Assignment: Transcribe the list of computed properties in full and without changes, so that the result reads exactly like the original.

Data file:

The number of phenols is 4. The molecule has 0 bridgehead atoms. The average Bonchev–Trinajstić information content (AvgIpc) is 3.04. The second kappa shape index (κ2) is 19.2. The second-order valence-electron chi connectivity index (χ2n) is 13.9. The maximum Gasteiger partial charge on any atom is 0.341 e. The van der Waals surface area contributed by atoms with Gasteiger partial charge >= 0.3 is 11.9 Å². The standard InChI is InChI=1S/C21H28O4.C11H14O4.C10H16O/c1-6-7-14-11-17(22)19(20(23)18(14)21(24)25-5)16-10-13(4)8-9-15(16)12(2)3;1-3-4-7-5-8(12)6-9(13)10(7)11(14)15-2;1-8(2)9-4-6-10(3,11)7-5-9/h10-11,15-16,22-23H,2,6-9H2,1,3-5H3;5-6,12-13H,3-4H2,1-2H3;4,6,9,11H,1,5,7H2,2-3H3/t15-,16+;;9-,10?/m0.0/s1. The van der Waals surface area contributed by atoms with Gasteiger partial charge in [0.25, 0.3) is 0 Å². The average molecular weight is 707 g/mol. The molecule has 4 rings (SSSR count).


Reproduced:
The number of phenols is 4. The molecule has 0 bridgehead atoms. The average Bonchev–Trinajstić information content (AvgIpc) is 3.04. The second kappa shape index (κ2) is 19.2. The second-order valence-electron chi connectivity index (χ2n) is 13.9. The maximum Gasteiger partial charge on any atom is 0.341 e. The van der Waals surface area contributed by atoms with Gasteiger partial charge >= 0.3 is 11.9 Å². The standard InChI is InChI=1S/C21H28O4.C11H14O4.C10H16O/c1-6-7-14-11-17(22)19(20(23)18(14)21(24)25-5)16-10-13(4)8-9-15(16)12(2)3;1-3-4-7-5-8(12)6-9(13)10(7)11(14)15-2;1-8(2)9-4-6-10(3,11)7-5-9/h10-11,15-16,22-23H,2,6-9H2,1,3-5H3;5-6,12-13H,3-4H2,1-2H3;4,6,9,11H,1,5,7H2,2-3H3/t15-,16+;;9-,10?/m0.0/s1. The van der Waals surface area contributed by atoms with Gasteiger partial charge in [0.25, 0.3) is 0 Å². The average molecular weight is 707 g/mol. The molecule has 4 rings (SSSR count).